K-12 Teaching and Learning From the UNC School of Education

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Learning outcomes

The students will be able to identify long and short vowels sounds.

Teacher planning

Time required for lesson

4 weeks


  • Long and short vowel songs: the long vowel songs that my coworkers and I made up are listed in Activities and the short vowel song can be found on page 56 of The Big Book of Phonics Fun
  • A variety of books focusing on a particular vowel sound
  • Slates and wipe off markers.
  • The books, The Big Book of Phonics Fun by Barbara Wilson and Phonemic Awareness by Jo Fitzpatrick, et al.


Students have already discussed the vowel letters, sounds and vowel patterns.


  1. Begin the lesson by singing the following songs. All are to the tune of “Are You Sleeping?”:

    The Long A Song

    Where is long a?
    Where is long a?
    Here I am.
    Here I am.
    I am in a cake plate
    name game, and snake lake. a a a a a a
    The Long E Song
    Where is long e?
    Where is long e?
    Here I am.
    Here I am.
    I can see Zeke’s feet.
    He eats beans and real meat. e e e e e e
    The Long I Song
    Where is long i?
    Where is long i?
    Here I am.
    Here I am.
    I am in a lime pie,
    bike hike and wide tire. i i i i i i
    The Long O Song
    Where is long o?
    Where is long o?
    Here I am.
    Here I am.
    I am in a row boat
    Toad’s toe and Rose’s coat. o o o o o o
    The Long U Song
    Where is long u?
    Where is long u?
    Here I am.
    Here I am.
    I am in a cute suit,
    cube tube and June’s flute. u u u u u u

    Have a student draw a line under the words with the chosen vowel sound or all the different vowel patterns (ex.a, a-e,ai,ay).

  2. Teacher reads selected books focusing of the vowel sound you are working on. Students listen carefully for the particular vowel sound. After the reading, students call out the words from the story with the particular vowel sound. The teacher writes these on the board as the student spells them. Discuss the words that rhyme, words that have the same vowel patterns, number words, action words etc.
  3. Students can use slates and markers to write a vowel pattern (ex. a-e) as the teacher calls out a word for them and they finish writing the word by filling in the consonants. (ex. take).
  4. Students can get in small groups and look in library books, reading books or any other available resources to find words with particular vowel sounds. The group with the most words at the end of a designated time is the winner. As a challenge, ask each group to read their list.
  5. Using two or three phoneme words sing the song “The Sounds in the Words” (to the tune of “The Wheels on the Bus”). Which goes like this: The sounds in the word go c-a-t/c-a-t/c-a-t. The sounds in the word go c-a-t. What is my word? Have students write the word on their slates.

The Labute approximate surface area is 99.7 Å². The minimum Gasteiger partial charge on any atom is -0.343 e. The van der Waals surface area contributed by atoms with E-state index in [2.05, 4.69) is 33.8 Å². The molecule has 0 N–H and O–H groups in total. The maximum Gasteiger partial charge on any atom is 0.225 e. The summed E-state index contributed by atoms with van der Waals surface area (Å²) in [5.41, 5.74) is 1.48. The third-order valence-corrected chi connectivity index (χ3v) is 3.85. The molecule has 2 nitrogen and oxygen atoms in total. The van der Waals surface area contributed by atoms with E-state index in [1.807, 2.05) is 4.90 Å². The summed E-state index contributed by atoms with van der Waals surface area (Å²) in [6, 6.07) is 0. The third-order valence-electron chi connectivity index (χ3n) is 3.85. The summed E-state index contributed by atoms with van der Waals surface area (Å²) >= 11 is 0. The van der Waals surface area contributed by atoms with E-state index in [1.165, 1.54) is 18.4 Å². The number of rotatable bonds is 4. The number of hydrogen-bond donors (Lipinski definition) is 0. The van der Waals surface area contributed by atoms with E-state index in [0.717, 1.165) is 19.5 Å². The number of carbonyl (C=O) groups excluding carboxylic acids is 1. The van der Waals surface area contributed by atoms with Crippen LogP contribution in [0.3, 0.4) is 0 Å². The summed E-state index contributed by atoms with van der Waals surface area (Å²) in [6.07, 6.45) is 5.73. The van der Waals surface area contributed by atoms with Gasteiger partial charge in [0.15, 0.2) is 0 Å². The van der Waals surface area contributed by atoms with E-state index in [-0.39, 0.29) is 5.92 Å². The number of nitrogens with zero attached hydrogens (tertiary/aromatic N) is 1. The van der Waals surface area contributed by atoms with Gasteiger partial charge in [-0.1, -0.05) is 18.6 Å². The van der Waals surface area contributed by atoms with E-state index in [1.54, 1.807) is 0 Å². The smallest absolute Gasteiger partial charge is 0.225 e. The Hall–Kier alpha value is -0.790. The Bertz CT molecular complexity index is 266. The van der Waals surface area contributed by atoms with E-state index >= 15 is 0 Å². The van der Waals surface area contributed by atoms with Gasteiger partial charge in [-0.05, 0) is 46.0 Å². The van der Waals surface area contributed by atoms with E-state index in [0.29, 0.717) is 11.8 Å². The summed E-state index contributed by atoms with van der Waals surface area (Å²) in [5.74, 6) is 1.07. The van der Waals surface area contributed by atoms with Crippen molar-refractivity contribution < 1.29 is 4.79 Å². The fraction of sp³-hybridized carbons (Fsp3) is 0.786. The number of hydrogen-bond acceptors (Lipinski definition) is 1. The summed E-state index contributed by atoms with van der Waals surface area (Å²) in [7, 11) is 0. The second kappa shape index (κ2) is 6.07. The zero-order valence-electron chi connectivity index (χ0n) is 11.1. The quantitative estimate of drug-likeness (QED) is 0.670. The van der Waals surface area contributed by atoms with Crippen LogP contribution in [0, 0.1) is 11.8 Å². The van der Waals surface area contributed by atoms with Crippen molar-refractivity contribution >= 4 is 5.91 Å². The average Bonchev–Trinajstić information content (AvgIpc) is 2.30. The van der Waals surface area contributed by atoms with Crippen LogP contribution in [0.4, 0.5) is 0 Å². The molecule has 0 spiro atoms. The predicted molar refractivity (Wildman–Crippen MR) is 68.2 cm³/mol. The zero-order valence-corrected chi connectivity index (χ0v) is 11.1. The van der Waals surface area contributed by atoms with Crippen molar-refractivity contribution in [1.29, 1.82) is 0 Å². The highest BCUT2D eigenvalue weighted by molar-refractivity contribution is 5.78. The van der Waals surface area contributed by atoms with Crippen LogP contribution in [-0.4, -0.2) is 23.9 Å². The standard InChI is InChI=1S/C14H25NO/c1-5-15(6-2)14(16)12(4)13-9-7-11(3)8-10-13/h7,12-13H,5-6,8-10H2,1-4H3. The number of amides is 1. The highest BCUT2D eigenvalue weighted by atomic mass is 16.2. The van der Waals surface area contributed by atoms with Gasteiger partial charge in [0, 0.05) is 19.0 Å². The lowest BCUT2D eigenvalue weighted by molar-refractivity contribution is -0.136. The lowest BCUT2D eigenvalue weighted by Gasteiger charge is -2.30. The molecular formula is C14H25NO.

This can be done with any word replacing cat and any vowel sound you are working on.


  • Teacher Observation
  • Oral Student Feedback
  • Activity Worksheets
  • Journal writing

Supplemental information


We spend about 15 minutes each day working with the vowel of the day. Some vowels may require more practice because the children have trouble distinguishing them, like i and e. It takes about 4 weeks to do all the vowels and vowel patterns, but the songs are basically the same. I select a variety of books that emphasize each vowel and check them out of the library while I am working on that vowel, as well as pulling books I already have in my classroom library.

This lesson plan gives you a variety of activities you can do with vowels. I choose one or two of the activities to do with a vowel each day.The children really enjoy the songs and activities and they don’t realize they are learning at the same time!

  • Common Core State Standards
    • English Language Arts (2010)
      • Reading: Foundational Skills

        • Grade 1
          • 1.RFS.2 Demonstrate understanding of spoken words, syllables, and sounds (phonemes). 1.RFS.2.1 Distinguish long from short vowel sounds in spoken single-syllable words. 1.RFS.2.2 Orally produce single-syllable words by blending sounds (phonemes), including...

North Carolina curriculum alignment

English Language Arts (2004)

Grade 1

  • Goal 1: The learner will develop and apply enabling strategies and skills to read and write.
    • Objective 1.01: Develop phonemic awareness and demonstrate knowledge of alphabetic principle:
      • count syllables in a word.
      • blend the phonemes of one-syllable words.
      • segment the phonemes of one-syllable words.
      • change the beginning, middle, and ending sounds to produce new words.
      • create and state a series of rhyming words that may include consonant blends (e.g., flag, brag).